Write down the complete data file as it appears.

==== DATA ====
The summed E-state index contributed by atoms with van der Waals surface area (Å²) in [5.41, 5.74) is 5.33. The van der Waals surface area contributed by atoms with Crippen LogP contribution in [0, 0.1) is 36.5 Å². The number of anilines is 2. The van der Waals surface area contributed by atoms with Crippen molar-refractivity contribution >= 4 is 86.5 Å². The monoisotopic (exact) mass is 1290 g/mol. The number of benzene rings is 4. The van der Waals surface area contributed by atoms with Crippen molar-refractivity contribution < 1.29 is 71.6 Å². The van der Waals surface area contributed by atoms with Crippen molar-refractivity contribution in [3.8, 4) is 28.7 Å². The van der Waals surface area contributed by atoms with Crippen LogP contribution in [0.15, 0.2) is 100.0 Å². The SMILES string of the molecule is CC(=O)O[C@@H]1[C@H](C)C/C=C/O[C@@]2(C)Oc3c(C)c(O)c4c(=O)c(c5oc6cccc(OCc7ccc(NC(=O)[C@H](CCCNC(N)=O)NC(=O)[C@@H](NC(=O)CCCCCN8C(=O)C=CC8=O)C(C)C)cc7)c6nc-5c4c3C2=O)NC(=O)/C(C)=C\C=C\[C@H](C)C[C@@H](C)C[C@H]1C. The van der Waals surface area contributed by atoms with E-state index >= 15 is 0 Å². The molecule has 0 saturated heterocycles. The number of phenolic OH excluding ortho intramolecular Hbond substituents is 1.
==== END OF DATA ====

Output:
The summed E-state index contributed by atoms with van der Waals surface area (Å²) in [5.41, 5.74) is 5.33. The van der Waals surface area contributed by atoms with Crippen LogP contribution in [0, 0.1) is 36.5 Å². The number of anilines is 2. The van der Waals surface area contributed by atoms with Crippen molar-refractivity contribution >= 4 is 86.5 Å². The monoisotopic (exact) mass is 1290 g/mol. The number of benzene rings is 4. The van der Waals surface area contributed by atoms with Crippen molar-refractivity contribution < 1.29 is 71.6 Å². The van der Waals surface area contributed by atoms with Crippen molar-refractivity contribution in [3.8, 4) is 28.7 Å². The van der Waals surface area contributed by atoms with Crippen LogP contribution in [0.15, 0.2) is 100.0 Å². The SMILES string of the molecule is CC(=O)O[C@@H]1[C@H](C)C/C=C/O[C@@]2(C)Oc3c(C)c(O)c4c(=O)c(c5oc6cccc(OCc7ccc(NC(=O)[C@H](CCCNC(N)=O)NC(=O)[C@@H](NC(=O)CCCCCN8C(=O)C=CC8=O)C(C)C)cc7)c6nc-5c4c3C2=O)NC(=O)/C(C)=C\C=C\[C@H](C)C[C@@H](C)C[C@H]1C. The van der Waals surface area contributed by atoms with E-state index >= 15 is 0 Å². The molecule has 0 saturated heterocycles. The number of phenolic OH excluding ortho intramolecular Hbond substituents is 1.